By BEN GRAFTON
City Planner Latilda Hughes opened the Aug. 22 Freeport City Council meeting before a good sized audience. Her first order of business was to ask for approval of the first public hearing of a draft Military Sustainment Amendment to the Comprehensive Plan. The Council approved the request.
Hughes then advised the Council of a requirement to appoint a floodplain manager to oversee floodplain regulation compliance. Mayor Russ Barley nominated Hughes to take on this added responsibility and the Council approved the appointment.
Hughes also asked for and received approval to develop a “New Resident Information Packet.”
The Council approved a request from Ricki McWilliams of the Walton County Extension Office to use the City Hall conference room as a weigh-in/ weigh-out site as a part of the “Freeze the Gain Challenge” program. The Council approved the request.
The Council approved nominations of Russ Beatty, Jan Hooks, Mark Miller, Sue Ann Cagle and Ron Brannon Jr. as members of the Freeport Planning Board.
Parks Director Shane Supple reported lightning strike damage to the electric system for one of the ball fields.
Councilman Harold Taunton reported to the Council that a review of the request to extend swimming pool operation beyond the budgeted plan is not justified because of the drop in attendance, the lack of budgeted funds to cover operating costs and the need to perform year end maintenance. The Council agreed and pool operation will end after the Labor Day weekend.
Engineer Cliff Knauer advised the Council that there is an opportunity to apply for a Water District grant for small cities. A grant could enable activation of the Rock Hill well and provide service for the Rock Hill area, or for another area. He said, “Requests for the grants are due in October and they are expected to be very competitive.” Ideas for the application must be submitted by early September.
A broad discussion of the sewage system debt and service problem for the area east and west of U.S. 331 north of the Bay Bridge ensued. It was pointed out that there are about 375 septic tanks in service in the McDaniel’s Fish Camp area and they are contributing to heavy pollution of Choctawhatchee Bay. Fecal coliform counts are reported to be in the range of 2,000 to 3,000 in this area. In addition there are septic tanks in the area from south of Ramsey Branch to the bay that should be closed. Subsidized connection for those who can’t afford the hookup fees was suggested. The city would receive benefits in the form of monthly service fees and improved sewage plant operating efficiency. It was pointed out that even though the sewage lines are in place, the overall cost of removing tanks and installing grinder pumps would be very expensive – the cost of grinder pumps and connections would be nearly $2,000 per unit. It was also reported that the Department of Environmental Protection (DEP) was, “… very excited that this discussion was taking place in Freeport.”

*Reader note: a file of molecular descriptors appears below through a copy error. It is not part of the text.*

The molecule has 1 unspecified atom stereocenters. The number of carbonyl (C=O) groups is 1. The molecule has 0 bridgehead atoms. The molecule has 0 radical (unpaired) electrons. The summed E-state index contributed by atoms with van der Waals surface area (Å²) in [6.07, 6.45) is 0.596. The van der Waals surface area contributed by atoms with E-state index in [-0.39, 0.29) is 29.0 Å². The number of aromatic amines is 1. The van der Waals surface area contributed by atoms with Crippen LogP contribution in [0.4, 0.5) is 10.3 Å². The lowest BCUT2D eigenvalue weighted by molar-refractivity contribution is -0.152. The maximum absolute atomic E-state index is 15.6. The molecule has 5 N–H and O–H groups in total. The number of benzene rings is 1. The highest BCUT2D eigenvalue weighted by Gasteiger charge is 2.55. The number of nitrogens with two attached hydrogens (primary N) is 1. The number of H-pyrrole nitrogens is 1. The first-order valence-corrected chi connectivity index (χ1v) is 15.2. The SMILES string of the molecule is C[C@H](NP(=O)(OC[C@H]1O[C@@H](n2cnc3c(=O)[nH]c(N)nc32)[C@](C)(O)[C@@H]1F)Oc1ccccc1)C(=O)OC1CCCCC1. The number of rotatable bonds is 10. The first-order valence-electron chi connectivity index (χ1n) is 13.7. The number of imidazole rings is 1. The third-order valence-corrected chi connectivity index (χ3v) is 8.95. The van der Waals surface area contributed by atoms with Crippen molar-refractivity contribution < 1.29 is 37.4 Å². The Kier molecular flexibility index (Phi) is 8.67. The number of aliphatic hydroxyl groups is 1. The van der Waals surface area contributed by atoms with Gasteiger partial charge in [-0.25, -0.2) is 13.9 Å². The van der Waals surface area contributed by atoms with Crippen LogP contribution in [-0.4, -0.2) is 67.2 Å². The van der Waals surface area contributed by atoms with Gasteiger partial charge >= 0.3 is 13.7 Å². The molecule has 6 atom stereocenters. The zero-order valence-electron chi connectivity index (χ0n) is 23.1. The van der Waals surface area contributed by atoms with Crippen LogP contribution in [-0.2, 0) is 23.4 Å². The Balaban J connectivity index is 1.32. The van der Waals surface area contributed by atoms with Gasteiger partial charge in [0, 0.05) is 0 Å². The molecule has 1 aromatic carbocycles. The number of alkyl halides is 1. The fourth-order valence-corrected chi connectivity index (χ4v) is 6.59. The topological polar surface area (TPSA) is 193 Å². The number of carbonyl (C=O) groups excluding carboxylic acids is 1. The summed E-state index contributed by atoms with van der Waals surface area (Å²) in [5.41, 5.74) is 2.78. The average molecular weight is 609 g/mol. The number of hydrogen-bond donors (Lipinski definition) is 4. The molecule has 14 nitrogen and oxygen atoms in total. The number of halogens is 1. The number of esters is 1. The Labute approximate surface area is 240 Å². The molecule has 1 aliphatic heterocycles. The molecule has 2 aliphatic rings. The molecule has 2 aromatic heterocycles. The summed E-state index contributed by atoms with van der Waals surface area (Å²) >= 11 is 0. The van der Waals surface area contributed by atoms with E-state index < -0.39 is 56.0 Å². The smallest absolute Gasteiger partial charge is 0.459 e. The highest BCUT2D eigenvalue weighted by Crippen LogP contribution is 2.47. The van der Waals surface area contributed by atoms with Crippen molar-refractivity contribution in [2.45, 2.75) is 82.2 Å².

Knauer told the Council, “There is no guarantee for a grant. All of the homes are outside of the city limits in the county. The county and the city need to work together on this problem.”
A general discussion about the fire department budget took place. McLean said she had some ideas about funding, but she felt the Council should wait until more information about county action on fire departments is known. This may require scheduling a special Council meeting.
The Council approved a project to replace the master lift station pumps. The lowest bid on this project was reported to be $28,000.